The sweet chestnut (Castanea sativa
Mill.) is an important species of European trees, studied for both ecological and economic reasons. Its cultivation in the Italian peninsula can be linked to the Roman period and has been documented, especially in the Tuscan region, for centuries. We sampled 131 grafted trees from three separate areas to determine the genetic variability between populations and assess genetic identity for different varieties of trees, which is useful for future breeding programs and propagation efforts. Molecular analyses were performed using eight microsatellite loci. A total of 98 alleles was detected with an average of 12.3 alleles per locus. We found high levels of genetic diversity within the varieties of the same area, ranging between He
= 0.682–0.745. Of the eight loci, seven were found to be at Hardy-Weinberg equilibrium. (FST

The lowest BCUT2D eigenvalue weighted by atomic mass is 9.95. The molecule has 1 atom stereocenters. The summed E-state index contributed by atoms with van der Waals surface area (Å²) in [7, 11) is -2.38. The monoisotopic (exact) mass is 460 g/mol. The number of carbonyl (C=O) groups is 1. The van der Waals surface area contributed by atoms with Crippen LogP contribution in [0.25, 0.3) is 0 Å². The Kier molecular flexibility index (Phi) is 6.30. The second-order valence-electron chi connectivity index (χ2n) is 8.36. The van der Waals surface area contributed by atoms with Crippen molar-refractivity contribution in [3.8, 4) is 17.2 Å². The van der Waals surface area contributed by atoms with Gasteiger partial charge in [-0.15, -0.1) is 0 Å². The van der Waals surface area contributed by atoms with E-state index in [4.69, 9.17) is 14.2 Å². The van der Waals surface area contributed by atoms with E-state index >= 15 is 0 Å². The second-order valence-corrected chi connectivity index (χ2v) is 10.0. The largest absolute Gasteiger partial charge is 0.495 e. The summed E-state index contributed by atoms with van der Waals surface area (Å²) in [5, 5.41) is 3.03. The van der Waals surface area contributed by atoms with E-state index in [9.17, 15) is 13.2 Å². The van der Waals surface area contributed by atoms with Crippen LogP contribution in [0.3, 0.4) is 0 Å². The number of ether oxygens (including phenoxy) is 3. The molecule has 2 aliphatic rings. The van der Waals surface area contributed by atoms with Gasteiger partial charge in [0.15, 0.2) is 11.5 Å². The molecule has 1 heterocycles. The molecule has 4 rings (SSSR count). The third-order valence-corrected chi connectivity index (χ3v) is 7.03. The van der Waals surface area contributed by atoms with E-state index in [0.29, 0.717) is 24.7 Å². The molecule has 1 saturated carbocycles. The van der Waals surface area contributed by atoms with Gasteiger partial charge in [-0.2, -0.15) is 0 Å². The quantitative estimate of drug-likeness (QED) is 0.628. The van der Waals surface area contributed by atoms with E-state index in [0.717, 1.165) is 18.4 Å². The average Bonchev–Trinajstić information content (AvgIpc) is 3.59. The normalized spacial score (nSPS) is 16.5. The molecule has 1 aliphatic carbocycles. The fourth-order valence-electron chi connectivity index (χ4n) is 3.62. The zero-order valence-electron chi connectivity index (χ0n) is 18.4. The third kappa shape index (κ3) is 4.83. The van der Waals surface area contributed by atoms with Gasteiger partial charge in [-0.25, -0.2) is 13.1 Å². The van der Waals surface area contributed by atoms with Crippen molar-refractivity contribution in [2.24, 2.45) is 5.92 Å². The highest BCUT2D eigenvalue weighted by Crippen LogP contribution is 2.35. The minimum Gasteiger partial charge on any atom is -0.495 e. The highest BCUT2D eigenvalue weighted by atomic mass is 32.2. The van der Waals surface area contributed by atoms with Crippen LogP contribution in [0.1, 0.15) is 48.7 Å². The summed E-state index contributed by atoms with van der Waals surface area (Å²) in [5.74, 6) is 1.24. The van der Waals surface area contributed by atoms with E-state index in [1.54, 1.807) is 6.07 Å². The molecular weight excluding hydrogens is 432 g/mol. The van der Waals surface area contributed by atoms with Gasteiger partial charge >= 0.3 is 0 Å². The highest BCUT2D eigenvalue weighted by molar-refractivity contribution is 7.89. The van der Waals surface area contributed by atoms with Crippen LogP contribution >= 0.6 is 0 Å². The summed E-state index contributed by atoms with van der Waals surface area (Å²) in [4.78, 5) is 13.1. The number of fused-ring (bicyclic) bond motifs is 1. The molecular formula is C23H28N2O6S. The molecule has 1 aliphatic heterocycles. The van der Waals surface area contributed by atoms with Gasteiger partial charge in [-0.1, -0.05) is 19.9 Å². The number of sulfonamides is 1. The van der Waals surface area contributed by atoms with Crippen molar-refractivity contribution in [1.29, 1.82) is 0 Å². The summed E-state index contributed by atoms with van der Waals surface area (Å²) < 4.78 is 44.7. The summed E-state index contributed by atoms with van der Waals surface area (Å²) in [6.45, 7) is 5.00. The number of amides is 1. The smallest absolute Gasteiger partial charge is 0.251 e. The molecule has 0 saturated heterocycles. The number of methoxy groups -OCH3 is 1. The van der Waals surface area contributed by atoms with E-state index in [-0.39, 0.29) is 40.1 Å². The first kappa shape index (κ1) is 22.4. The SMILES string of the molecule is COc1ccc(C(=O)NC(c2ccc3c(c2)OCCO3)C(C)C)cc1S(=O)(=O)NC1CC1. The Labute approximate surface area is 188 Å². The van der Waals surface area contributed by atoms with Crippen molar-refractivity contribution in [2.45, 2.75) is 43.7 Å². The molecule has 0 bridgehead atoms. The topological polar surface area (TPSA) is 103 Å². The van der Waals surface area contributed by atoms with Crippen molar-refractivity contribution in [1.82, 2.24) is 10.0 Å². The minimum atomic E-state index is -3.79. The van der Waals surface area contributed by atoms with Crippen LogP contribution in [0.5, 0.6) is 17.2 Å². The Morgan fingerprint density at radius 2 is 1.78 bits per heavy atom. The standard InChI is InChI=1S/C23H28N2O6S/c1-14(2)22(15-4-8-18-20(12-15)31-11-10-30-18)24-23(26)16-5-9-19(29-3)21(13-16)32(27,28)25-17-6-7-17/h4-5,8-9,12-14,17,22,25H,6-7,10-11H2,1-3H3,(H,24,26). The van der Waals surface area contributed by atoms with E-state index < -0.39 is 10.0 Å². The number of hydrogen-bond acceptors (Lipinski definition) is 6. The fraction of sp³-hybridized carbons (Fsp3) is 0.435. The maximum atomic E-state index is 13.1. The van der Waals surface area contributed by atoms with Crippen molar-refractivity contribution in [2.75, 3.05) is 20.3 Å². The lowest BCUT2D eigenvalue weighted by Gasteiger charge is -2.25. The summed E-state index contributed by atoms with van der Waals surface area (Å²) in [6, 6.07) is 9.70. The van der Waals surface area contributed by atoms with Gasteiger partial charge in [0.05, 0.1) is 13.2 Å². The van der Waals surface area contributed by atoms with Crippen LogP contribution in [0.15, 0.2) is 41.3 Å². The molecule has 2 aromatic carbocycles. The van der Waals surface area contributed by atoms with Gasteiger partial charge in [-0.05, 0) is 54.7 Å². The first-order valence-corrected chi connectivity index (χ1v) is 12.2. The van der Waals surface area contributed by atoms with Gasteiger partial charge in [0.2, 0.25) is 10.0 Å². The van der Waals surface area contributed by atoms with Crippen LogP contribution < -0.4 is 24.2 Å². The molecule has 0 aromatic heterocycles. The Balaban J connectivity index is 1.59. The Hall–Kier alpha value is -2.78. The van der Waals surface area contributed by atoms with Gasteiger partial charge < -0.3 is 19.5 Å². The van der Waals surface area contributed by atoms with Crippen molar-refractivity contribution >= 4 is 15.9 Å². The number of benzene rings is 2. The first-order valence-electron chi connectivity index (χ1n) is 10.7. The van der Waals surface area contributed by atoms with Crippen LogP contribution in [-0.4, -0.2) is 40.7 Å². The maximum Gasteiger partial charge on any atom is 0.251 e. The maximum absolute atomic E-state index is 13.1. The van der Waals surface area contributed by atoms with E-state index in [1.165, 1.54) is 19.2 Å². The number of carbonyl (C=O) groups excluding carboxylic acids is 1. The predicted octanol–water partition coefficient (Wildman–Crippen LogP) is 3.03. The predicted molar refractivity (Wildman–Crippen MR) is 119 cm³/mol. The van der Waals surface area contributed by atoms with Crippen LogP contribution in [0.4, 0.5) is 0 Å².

values Differentiation between cultivation areas was significant between 0.052–0.147) with the two Southern Tuscan areas showing the closest relationship as also indicated by Bayesian inference of the population structure, which revealed the existence of three ancestral gene pools of origin. Demographic events were detected by a coalescent-based approximate Bayesian computation in two of the homogeneous clusters. This work is a step forward for the conservation of this iconic species, albeit at a regional level, as chestnut varieties have never received the full attention of breeders.
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